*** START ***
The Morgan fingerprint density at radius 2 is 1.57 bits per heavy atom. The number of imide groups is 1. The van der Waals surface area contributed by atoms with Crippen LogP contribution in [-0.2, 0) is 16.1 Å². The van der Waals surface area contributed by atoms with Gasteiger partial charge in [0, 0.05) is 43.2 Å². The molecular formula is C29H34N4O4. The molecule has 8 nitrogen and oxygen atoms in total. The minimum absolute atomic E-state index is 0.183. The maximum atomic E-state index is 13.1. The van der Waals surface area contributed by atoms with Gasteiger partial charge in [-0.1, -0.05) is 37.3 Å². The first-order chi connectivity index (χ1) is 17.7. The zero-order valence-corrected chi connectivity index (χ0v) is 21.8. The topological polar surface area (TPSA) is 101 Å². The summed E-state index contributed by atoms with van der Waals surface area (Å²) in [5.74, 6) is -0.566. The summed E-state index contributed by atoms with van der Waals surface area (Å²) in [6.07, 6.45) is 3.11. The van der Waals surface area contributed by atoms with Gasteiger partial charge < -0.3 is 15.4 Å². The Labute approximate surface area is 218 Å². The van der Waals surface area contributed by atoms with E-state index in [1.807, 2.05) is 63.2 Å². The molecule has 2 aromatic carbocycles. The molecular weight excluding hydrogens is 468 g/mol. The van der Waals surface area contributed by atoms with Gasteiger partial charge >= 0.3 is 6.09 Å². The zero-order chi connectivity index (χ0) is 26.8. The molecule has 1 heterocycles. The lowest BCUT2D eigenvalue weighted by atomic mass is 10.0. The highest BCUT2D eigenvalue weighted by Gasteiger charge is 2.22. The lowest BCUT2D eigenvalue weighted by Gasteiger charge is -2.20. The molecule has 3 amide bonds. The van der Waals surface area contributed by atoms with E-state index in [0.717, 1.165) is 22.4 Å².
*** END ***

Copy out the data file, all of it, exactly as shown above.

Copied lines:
The Morgan fingerprint density at radius 2 is 1.57 bits per heavy atom. The number of imide groups is 1. The van der Waals surface area contributed by atoms with Crippen LogP contribution in [-0.2, 0) is 16.1 Å². The van der Waals surface area contributed by atoms with Gasteiger partial charge in [0, 0.05) is 43.2 Å². The molecular formula is C29H34N4O4. The molecule has 8 nitrogen and oxygen atoms in total. The minimum absolute atomic E-state index is 0.183. The maximum atomic E-state index is 13.1. The van der Waals surface area contributed by atoms with Gasteiger partial charge in [-0.1, -0.05) is 37.3 Å². The first-order chi connectivity index (χ1) is 17.7. The zero-order valence-corrected chi connectivity index (χ0v) is 21.8. The topological polar surface area (TPSA) is 101 Å². The summed E-state index contributed by atoms with van der Waals surface area (Å²) in [5.74, 6) is -0.566. The summed E-state index contributed by atoms with van der Waals surface area (Å²) in [6.07, 6.45) is 3.11. The van der Waals surface area contributed by atoms with Gasteiger partial charge < -0.3 is 15.4 Å². The Labute approximate surface area is 218 Å². The van der Waals surface area contributed by atoms with E-state index in [1.807, 2.05) is 63.2 Å². The molecule has 2 aromatic carbocycles. The molecular weight excluding hydrogens is 468 g/mol. The van der Waals surface area contributed by atoms with Gasteiger partial charge >= 0.3 is 6.09 Å². The zero-order chi connectivity index (χ0) is 26.8. The molecule has 1 heterocycles. The lowest BCUT2D eigenvalue weighted by atomic mass is 10.0. The highest BCUT2D eigenvalue weighted by Gasteiger charge is 2.22. The lowest BCUT2D eigenvalue weighted by Gasteiger charge is -2.20. The molecule has 3 amide bonds. The van der Waals surface area contributed by atoms with E-state index in [0.717, 1.165) is 22.4 Å².